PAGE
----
Fianna Fail leader Micheal Martin has defended his apparent U-turn on abortion, saying the testimony of "harrowing trauma" experienced by some Irish women changed his mind.
Mr Martin was in Belfast yesterday to attend the launch of a new book about the former SDLP leader John Hume's time in America. Also in attendance at the event was the SDLP's former Deputy First Minister Seamus Mallon.
Speaking after the launch on the BBC's The View programme, Mr Martin discussed his change of heart on abortion and on Brexit negotiations.
Last week, he faced a backlash from within his own party after he called for a liberalisation of abortion laws.
His change in stance goes against a policy agreed at the Fianna Fail ard fheis in October, with a number of TDs now strongly voicing their opposition to Mr Martin.
He defended his decision as personal rather than party political.
"About two years ago I met mothers who had to go to England for terminations of their babies following a diagnosis of fatal foetal abnormality. They came into the Dail and spoke to us about the harrowing trauma," he said.
"For me I resolved that was something I could not countenance women having to go through if the opportunity came my way as a legislator."
On the issue of pregnancies involving rape and incest he said: "I've great difficulty in forcing a woman through to full pregnancy as a legislator."
Asked if he feared a 'lynching' from his own party members, he insisted the debate had been calm despite sharply divided opinions.
Mr Martin has also said he would support unrestricted access to abortion up to 12 weeks.
"What you now have in the Republic is unregulated, unrestricted access to abortion via the abortion pill with no medical supervision. Women are now coming to see doctors with complications after accesssing abortion pills online."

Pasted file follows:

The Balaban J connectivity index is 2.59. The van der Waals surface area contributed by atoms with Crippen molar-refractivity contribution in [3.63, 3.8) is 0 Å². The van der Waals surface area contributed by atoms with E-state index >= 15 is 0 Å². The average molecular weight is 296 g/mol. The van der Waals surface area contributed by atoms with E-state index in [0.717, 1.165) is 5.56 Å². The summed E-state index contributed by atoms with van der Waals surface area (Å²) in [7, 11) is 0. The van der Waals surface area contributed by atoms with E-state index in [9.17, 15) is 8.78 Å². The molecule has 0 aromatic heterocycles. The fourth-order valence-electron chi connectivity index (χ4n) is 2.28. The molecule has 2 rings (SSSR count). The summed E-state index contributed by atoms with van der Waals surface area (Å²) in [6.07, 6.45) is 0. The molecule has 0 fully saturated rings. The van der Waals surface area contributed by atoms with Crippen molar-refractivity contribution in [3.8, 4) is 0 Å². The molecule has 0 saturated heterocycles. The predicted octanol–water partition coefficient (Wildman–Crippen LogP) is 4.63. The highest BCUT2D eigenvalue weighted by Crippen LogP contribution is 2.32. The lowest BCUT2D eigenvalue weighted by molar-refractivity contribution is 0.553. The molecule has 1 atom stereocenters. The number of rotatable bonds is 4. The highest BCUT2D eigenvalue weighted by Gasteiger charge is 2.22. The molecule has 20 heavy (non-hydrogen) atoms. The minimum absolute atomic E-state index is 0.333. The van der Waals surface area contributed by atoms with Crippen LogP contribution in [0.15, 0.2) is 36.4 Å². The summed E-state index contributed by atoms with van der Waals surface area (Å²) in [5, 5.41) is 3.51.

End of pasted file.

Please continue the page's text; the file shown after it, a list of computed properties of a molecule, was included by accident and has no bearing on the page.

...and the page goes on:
He said this meant that the existing constitution already meant the Republic was not an abortion-free country.
On Brexit negotiations, he said he welcomed commitments so far not to have a hard Irish border, but had some concerns about the "megaphone diplomacy" between the British and Irish governments.
As Stormont talks resumed this week, with Irish government involvement, he said Brexit demanded the restoration of the Northern Ireland Executive.
"I get a sense they may agree to go back - I can think of no greater threat to Northern Ireland businesses, jobs and farming than Brexit."
Mr Martin added he "didn't want to contemplate" the return of direct rule to Northern Ireland.
"It would represent a failure by the main parties, particularly before the 20th anniversary of the Good Friday Agreement.
"I listened to Seamus Mallon earlier tonight at the Titanic on the launch of a book on John Hume's reach out to America. He spoke about that great nugget the Good Friday Agreement gave us which was peace.
"We shouldn't take any of that for granted and I think there's an obligation on the parties to put their differences aside. I actually don't think there's a whole lot between them."
Mr Martin said in the event of direct rule, he supported Dublin having a "consultative role".
"It's a road that neither government wants to go down."
Discussing Fianna Fail's ambitions in Northern Ireland, he said running candidates in the 2019 council elections remained a target.
He declined to confirm rumours that he wished to pursue a merger between his party and the SDLP.
"We're very close with the SDLP and have been for many years, many of our members have canvassed for each other for the last 30 years. The SDLP is a party with its own identity and I'm not going to say anything tonight that would be insensitive to that."